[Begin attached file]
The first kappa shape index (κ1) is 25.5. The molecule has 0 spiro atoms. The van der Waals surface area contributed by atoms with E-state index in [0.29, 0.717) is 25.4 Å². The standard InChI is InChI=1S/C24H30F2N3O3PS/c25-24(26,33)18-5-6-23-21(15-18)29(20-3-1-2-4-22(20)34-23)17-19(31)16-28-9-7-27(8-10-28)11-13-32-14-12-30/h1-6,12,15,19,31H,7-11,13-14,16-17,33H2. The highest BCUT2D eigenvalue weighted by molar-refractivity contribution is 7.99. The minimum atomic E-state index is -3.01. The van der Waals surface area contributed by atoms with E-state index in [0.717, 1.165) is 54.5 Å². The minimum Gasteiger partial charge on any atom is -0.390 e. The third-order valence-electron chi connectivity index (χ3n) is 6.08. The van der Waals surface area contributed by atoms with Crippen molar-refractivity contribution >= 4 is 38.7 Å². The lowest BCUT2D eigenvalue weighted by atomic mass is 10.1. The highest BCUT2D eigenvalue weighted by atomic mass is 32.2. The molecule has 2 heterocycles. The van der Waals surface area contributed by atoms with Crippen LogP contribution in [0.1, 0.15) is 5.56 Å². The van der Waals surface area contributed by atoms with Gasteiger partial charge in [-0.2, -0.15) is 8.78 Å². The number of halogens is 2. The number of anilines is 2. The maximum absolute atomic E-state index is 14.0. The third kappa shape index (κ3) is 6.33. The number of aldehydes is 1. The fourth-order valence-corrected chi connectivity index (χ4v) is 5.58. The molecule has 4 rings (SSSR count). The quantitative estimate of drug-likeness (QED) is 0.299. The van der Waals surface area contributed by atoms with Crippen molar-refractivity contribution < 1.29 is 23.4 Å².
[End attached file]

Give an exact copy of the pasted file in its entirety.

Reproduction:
The first kappa shape index (κ1) is 25.5. The molecule has 0 spiro atoms. The van der Waals surface area contributed by atoms with E-state index in [0.29, 0.717) is 25.4 Å². The standard InChI is InChI=1S/C24H30F2N3O3PS/c25-24(26,33)18-5-6-23-21(15-18)29(20-3-1-2-4-22(20)34-23)17-19(31)16-28-9-7-27(8-10-28)11-13-32-14-12-30/h1-6,12,15,19,31H,7-11,13-14,16-17,33H2. The highest BCUT2D eigenvalue weighted by molar-refractivity contribution is 7.99. The minimum atomic E-state index is -3.01. The van der Waals surface area contributed by atoms with E-state index in [0.717, 1.165) is 54.5 Å². The minimum Gasteiger partial charge on any atom is -0.390 e. The third-order valence-electron chi connectivity index (χ3n) is 6.08. The van der Waals surface area contributed by atoms with Crippen molar-refractivity contribution >= 4 is 38.7 Å². The lowest BCUT2D eigenvalue weighted by atomic mass is 10.1. The highest BCUT2D eigenvalue weighted by atomic mass is 32.2. The molecule has 2 heterocycles. The van der Waals surface area contributed by atoms with Crippen LogP contribution in [0.1, 0.15) is 5.56 Å². The van der Waals surface area contributed by atoms with Gasteiger partial charge in [-0.2, -0.15) is 8.78 Å². The number of halogens is 2. The number of anilines is 2. The maximum absolute atomic E-state index is 14.0. The third kappa shape index (κ3) is 6.33. The number of aldehydes is 1. The fourth-order valence-corrected chi connectivity index (χ4v) is 5.58. The molecule has 4 rings (SSSR count). The quantitative estimate of drug-likeness (QED) is 0.299. The van der Waals surface area contributed by atoms with Crippen molar-refractivity contribution < 1.29 is 23.4 Å².